Suresh Chavhanke, the Editor-in-Chief of Sudarshan News, a Hindi channel, recently claimed to have done an expose alleging that the Civil Services have been infiltrated by the Muslim community. What he terms as Bureaucracy Jihad, is a classic instance of hate speech. While students of Jamia Millia Islamia approached the High Court alleging that the said program endangers their life and liberty and makes them targets of communal attacks, others approached the Supreme Court. This explainer deals with what hate speech is all about.
The Blacklaw’s Dictionary defines hate speech as, “Speech that carries no meaning other than the expression of hatred for some group, such as a particular race, especially in circumstances in which the communication is likely to provoke violence.”
The Constitution of India, under Article 19(1)(a) provides the right to freedom of speech and expression. However, under article 19(2), the constitution also provides for the reasonable restrictions against free speech in the interests of sovereignty and integrity of India, the security of the State, friendly relations with foreign States, public order, decency or morality or in relation to contempt of court, defamation or incitement to an offence.
Hate speech constitutes a criminal charge under Section 153A, which is the offence of promoting communal disharmony or feelings of hatred between different religious, racial, language or regional groups or castes or communities.
153B of the Indian Penal Code categorises the offence of promoting religious, racist, linguistic, community or caste hatred or incites any religious, caste or any other disharmony or enmity within India, through any speech either in written form or spoken. Section 298 of the IPC, similarly, classifies the offence of uttering words with the deliberate intent to wound the religious feelings of any person. Likewise, Section 505 of the IPC, criminalises the act of delivering speeches that incite violence. Sections 295A and 509A also have similar provisions. In 2014, while addressing a Public interest Litigation seeking guidelines for regulating Hate Speech, the Supreme Court made certain observations.
The 123(3A) of the Representation of the People Act, 1951, also criminalises hate speech by election candidates. In 2014, a Public Interest Litigation was filed before the Supreme Court of India [2014(11)SCC477], seeking guidelines on hate speech during elections. The Supreme Court observed that hate speech attempts to marginalise individuals on the basis of their membership in a group. This impacts such people socially by diminishing their social standing and acceptance within society. Hate speech, the Court observed, lays the groundwork for aggravated attacks on the vulnerable communities in the future. This weakens the ability of people to participate fully in a democracy. The Court also observed that existing laws in India were sufficient to tackle hate speeches. The root of the problem is not the absence of laws but rather a lack of their effective execution, the Court said.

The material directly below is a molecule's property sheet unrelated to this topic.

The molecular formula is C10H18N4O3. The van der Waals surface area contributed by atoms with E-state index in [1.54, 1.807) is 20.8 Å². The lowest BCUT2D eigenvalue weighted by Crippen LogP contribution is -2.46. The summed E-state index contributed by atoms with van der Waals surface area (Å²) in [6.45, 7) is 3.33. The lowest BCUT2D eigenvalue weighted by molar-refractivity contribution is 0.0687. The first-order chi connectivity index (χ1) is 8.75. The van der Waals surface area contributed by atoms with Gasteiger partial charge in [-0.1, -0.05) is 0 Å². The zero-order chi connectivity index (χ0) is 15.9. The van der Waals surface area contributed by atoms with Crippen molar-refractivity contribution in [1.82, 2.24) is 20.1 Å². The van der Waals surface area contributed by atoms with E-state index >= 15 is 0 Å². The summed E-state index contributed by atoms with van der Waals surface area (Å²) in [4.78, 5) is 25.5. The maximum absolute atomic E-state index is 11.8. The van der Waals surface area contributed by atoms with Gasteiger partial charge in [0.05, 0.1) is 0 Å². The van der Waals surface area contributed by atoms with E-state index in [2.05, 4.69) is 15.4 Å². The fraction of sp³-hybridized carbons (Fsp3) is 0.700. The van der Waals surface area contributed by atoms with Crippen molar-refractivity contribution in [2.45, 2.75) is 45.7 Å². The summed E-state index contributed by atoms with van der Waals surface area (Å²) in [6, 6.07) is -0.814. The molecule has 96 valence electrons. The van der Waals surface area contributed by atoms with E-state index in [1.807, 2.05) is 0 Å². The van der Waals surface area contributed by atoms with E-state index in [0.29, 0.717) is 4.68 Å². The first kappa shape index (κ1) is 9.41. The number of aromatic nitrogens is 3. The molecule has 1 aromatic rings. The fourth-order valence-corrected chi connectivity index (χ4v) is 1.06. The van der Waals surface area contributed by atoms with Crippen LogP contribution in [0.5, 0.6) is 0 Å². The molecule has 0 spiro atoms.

These laws have often been misused to victimise artists, journalists, and activists by communal forces, on the pretext of causing communal disharmony. For instance, activists like Harsh Mander have been accused of delivering hate speech, despite the written text of his speech being available in which he advocates peace and love among religious communities. On the other hand, politicians of the ruling party who openly called for shooting peaceful anti-Citizen Amendment Act protesters have not been arrested or tried under the prevailing hate speech laws.
There is no internationally agreed definition for hate speech. According to the United Nations, hate speech is defined as any kind of communication in speech, writing or behaviour, that attacks or uses pejorative or discriminatory language with reference to a person or a group on the basis of who they are, in other words, based on their religion, ethnicity, nationality, race, colour, descent, gender or other identity factors.
International human rights law has set standards by which states are supposed to adhere to strong directives against hate speech in their respective jurisdictions.
Even though the essential right to free speech is a fundamental right, it also has certain reasonable restrictions that go with it. As per Article 19(3) of the International Covenant on Civil and Political Rights (ICCPR), the right of freedom of speech can be regulated in order to honour the rights of others and in the interest of public order, public health or morals. Article 20(2) of the ICCPR also declares that any advocacy of national, racial, or religious hatred that constitutes incitement to discrimination, hostility or violence shall be prevented by law. Similarly, Article 10(2) of the European Convention on Human Rights, provides reasonable duties and restrictions during the exercise of one’s fundamental right to free speech.
The United Nations Strategy and Plan of Action on Hate Speech provides that member states must identify and support actors who challenge hate speech. They are also mandated to build capacity and develop policies to address hate speech. The Rabat Plan of Action, that was adopted by experts after a series of consultations that were convened by the United Nations Office of High Commissioner for Human Rights (OHCHR) derived authoritative conclusions and strong recommendations for the implementation of Article 20(2) of the ICCPR.